I had my interview today. I was, strangely, not as nervous as I thought I'd be.
I arrived at the British Council offices, just off Trafalgar Square, right on time at 10am. On arrival I had to go through a set of very bizarre doors. I swiped your security pass, stepped in a cylinder of glass, the door behind slid round behind me. When that was closed the front part of the cylinder slid aside and I could step out.
I went upstairs to find people wandering round. I was given my name badge and pointed in the direction of the tea and coffee. Over coffee I got to chatting with another interviewee. We had half an hour to wait until the day started properly. We chatted for a while, finding out a little more about each other and why we wanted to do the exchange. As we talked around 30 people arrived one by one into the room. Soon there was a loud buzz of conversation.
At 10.30 the day started. We were introduced to members of the panel, amongst them British Council staff, a representative from the US Embassy, members of the exchange committee and alumni of the scheme. We were given a brief outline of the scheme and it's organisation. The speaker then went on to talk about the realities of participating in the exchange. We were given a list of bad reasons to take part in the exchange, such as coming out of a difficult relationship, having pressures at work, wanting to escape something and things that could negatively affect the exchange such as financial hardship. She then went over the agenda for the day.
We were split into groups, one group of primary teachers and two groups of secondary teachers. My group of secondary teachers went upstairs to the boardroom. The view was fantastic. It looked out over the rooftops towards the London Eye and the House of Parliament. There were eight teachers, one of whom had brought her husband, and 3 people on the interview panel - a representative of the British Council, the representative from the US Embassy and someone who took part in the exchange last academic year.
We started by introducing ourselves. I started. I was really pleased with myself, I spoke clearly, concisely and confidently, I also managed to address some of the points that we would be covering in the interview. We formally started the interview by examining our motivation for taking part in the exchange. We were asked how supportive our Heads were and what support plans we had for our partner. I was able to outline what would be in place for my partner and also highlighted the fact that because we had been in special measures, come out of it and improving still (no point in hiding the fact, it'd come out in the OfSTED report they'd read anyway) that we had good support in school, that members of staff supported each other not just in department but across departments as well. I also talked about student teachers and the NQT program that my partner will be able to take part in.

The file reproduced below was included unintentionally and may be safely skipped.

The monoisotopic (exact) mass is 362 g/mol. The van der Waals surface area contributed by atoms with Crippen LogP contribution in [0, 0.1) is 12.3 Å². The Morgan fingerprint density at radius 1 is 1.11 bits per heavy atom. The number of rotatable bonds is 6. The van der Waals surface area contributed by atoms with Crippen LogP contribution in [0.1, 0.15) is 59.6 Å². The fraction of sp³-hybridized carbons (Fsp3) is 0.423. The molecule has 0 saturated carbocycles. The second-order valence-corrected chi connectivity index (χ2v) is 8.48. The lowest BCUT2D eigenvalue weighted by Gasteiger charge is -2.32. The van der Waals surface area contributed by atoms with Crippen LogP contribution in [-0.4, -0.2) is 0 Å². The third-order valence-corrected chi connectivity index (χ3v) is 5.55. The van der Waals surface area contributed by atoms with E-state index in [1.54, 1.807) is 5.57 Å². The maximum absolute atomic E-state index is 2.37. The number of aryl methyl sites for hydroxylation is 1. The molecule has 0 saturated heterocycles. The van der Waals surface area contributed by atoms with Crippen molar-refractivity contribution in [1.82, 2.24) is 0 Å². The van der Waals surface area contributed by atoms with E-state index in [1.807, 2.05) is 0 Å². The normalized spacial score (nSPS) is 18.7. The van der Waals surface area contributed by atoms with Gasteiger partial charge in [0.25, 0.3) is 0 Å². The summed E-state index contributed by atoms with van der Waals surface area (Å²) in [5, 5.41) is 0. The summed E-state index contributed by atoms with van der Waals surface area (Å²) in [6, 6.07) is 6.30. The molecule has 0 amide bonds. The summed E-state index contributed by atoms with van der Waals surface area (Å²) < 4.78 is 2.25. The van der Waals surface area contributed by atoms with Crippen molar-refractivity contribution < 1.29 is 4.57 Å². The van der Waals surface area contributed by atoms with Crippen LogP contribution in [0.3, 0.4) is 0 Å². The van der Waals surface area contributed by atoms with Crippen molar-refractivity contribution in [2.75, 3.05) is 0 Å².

We were asked how we would support our partner socially. I replied that my friends were very much looking forward to getting rid of me so that they could show my partner round! They seemed to like that.
We looked at what we could contribute to our exchange school, for example extra curricular classes and clubs. The representative from the US Embassy spoke at length about various aspects of American life and schools. It was very interesting and gave us all food for thought. The alumnus also told us about things she found difficult and funny anecdotes.
The interview was very long, although it didn't feel it at the time. I feel I said the things I needed to say and explained myself clearly. When we finished we went for lunch. There were plates of sandwiches, with two plates of only vegetarian ones and to top it off the plates were marked as being vegetarian! Yay, it doesn't take much to keep me happy. While we ate lunch we mingled and chatted. During the course of the hour I chatted to the US Embassy guy, the alumnus from my group, other interviewees and other alumni.
When lunch was finished we all remained in the room to be told what would happen next. They told us that we were the last interview group so would hear in the next two weeks if we were accepted onto the exchange. We were given information about visas and told that if we participate in the exchange we won't be able to get a working visa for the USA for 5 years afterwards!
There was then a question and answer session involving everyone from the interview panel. There were some interesting experiences to listen to.
Fingers crossed I hear soon.